Kasumi: "Because Usagi is a psycho?"


[Levar's darkfic is one of the few fics that not only has the lead character acting OOC but also to trace this 'descent' into madness.]

Keeping a writing folder

[Hehehehe...this is probably some of the most valued advice that one could present towards creative writing in general. In the current education system, young children are encouraged to keep a 'writing' folder to store their creations, and to keep the folder all throughout high school (and possibly beyond). Just like many writers will write vignettes and short-fics, keeping track of ideas will mean a development of style as well as concept.

Personally, I've kept most of my major writings, academic and otherwise in a box.]

Response to fanfics

[Heh! You know...I only respond to writers and stories that get a 'rise' or a response from me. Literally, if I may quote from Pluto-san:

"I wouldn't bother to make the time to see you."

or in the case of fic-reading: "I wouldn't bother to make the time to respond to you."

Fic-reading is time consuming and every writer is expecting a response; if I responded to every fic that I read, I'd have no time to do anything else. I probably represent the average fanfic reader. I read between eighty to a hundred different fanfics over a session. If a story is bad, I will have read it once and then it doesn't stick in my memory long enough for me to express my distaste. A good fanfic is something that catches my attention and holds it. Every fanfic that I've reviewed and/or sent comments to the author have had that 'something' that has hooked me to the story.

During the last summer session, I read close to 450 stories. I've sent comments to about ten to fifteen authors: which included: JetWolf, Pandora Waldron, Greenbeans, Jackie Chiang, Tim Nolan, Troy Stanton, Chris Davies, Ken Wolfe, Levar Bouyer, Victor Naqvi, Doug Helms, John Biles,...]

Receiving Feedback

[Feedback is feedback. Stew Leonard's first rule of business (applies to fanfics as well):

  1. Customer is ALWAYS right.
  2. IF customer is wrong, see Rule #1.

If we are the customer of fan-fictional writing, then we can certainly register our dismay through our responses. We should take note that criticism (constructive and otherwise) should always been read in context and not disregarded.]

Recognizion for original ideas

[Plagiarism: that act or an instance of plagiarizing => 1. take and use (the thoughts, writings, inventions, etc. of another person) as one's own. 2. pass off the thoughts etc. of (another person) as one's own.

--Concise Oxford Dictionary, Ninth Edition, 1995

There is a fair amount of material in the fanfic world which may be considered 'fair use' material but they can always be traced back to original stories (or original fanfics). If I may illustrate such instances, I look at the recent furor about a 'supposed' interview with Takeuchi-sensei with regards to Uranus having been a male in the Silver Millennium. In no interview to my memory has Takeuchi-sensei made this point, translated or otherwise. However, John Biles did make the SiM. Uranus a male: Marduk, in his epic work with Jeffrey Hosmer: Bishoujo Senshi Sailormoon Z -- something that is a partial result of the fact that Macross is cameo- ed in the story (as are a great many other classic anime).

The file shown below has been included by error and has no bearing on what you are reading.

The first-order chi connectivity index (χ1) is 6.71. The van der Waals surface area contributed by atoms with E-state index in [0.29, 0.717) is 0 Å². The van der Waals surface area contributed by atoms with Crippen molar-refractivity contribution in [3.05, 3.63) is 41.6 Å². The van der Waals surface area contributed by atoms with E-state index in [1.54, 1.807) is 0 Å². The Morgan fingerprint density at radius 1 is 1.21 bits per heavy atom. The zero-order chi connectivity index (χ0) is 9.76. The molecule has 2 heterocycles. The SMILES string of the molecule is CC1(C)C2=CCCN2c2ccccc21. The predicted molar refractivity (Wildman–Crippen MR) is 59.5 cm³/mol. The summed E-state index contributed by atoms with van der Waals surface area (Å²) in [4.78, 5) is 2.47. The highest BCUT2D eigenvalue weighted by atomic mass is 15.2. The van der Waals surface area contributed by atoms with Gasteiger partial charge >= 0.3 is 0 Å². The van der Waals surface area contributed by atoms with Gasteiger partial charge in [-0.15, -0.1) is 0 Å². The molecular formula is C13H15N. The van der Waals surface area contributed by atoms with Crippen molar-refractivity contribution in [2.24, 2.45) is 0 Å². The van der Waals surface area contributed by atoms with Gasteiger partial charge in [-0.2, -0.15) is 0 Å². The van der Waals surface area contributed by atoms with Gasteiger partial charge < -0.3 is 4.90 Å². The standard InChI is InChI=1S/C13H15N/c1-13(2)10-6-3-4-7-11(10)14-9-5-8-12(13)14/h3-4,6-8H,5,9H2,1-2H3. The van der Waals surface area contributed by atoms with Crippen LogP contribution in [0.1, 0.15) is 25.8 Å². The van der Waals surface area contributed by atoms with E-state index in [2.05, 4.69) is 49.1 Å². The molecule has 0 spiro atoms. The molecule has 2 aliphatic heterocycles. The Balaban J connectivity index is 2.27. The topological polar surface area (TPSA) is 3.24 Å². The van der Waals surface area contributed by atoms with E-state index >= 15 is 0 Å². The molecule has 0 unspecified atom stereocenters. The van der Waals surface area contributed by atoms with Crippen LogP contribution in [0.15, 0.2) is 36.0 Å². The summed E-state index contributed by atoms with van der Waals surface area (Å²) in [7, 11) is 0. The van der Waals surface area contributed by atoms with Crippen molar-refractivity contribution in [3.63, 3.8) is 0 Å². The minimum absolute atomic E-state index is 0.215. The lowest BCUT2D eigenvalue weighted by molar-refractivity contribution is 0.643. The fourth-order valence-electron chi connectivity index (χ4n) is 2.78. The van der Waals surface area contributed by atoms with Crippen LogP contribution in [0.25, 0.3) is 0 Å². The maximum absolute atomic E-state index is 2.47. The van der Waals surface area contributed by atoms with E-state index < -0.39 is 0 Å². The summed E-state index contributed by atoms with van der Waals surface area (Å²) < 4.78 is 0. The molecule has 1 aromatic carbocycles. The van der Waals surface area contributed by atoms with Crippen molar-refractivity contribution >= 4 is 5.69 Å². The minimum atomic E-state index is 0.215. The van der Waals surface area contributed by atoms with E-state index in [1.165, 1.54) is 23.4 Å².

Other concepts that have entired into the nigh- canonical status with regards to fanficdom: the Usagi- Rei-Mamoru relationship. Davies was one of the earliest (and still recognized) fanfic writers that felt that the relationship between these three was not fully resolved by the end of the first season. His stories which include the Raye Trilogy, as well as events in both the Panorama Interludes (cf. PI: 4: The Dance and PI: 3: It's all coming back to me) and finally, events of the Mega-crossover TA: 2937 have established a relationship between Rei and Usagi within his fanfic universe. I point to extensions of this relationship in works by Biles: in the Tokyo Senshi in Queen Rei's Court, Lemon Sherbert, as well as Dance of Shiva; works by Jeffrey Hosmer: Chibi Rei,; works by Ken Wolfe: Four Horsemen, Kiss of the Enemy, and Secrets. All three of these authors have directly as well as indirectly referred to Chris Davies for the background establishment of the Rei-Usagi relationship. They have collaborated with Davies in establishing timelines (Biles/Davies for an Arthurian timeline; Davies/Hosmer for the Cross-time Adventures of Athena and Sheila); as well as acknowledged Davies in their Author's notes.

These are only two of the more 'famed' nigh-canonical events that have formed a part of the backbone of SM fanfic writing. I will also draw your attention to works by yourself, Tim Nolan, and Jackie Chiang. Many authors will often refer to any and all of the three during authors' notes and afterwords. It is probably one of the most important points within writing that the writer acknowledge influences that may have entered into the writing process. I need only to point to the recent story Heaven help the Child and Happy Birthday Michiru! by 'Rapheala' (e- mail: with the extensive parallels to One Wish -- blanket recognition of all writers of Outer Senshi fanfiction does not mean that specific ideas have been recognized i.e., a child between Haruka and Michiru, or the fact that Michiru, for some reason or another, cannot carry the child properly...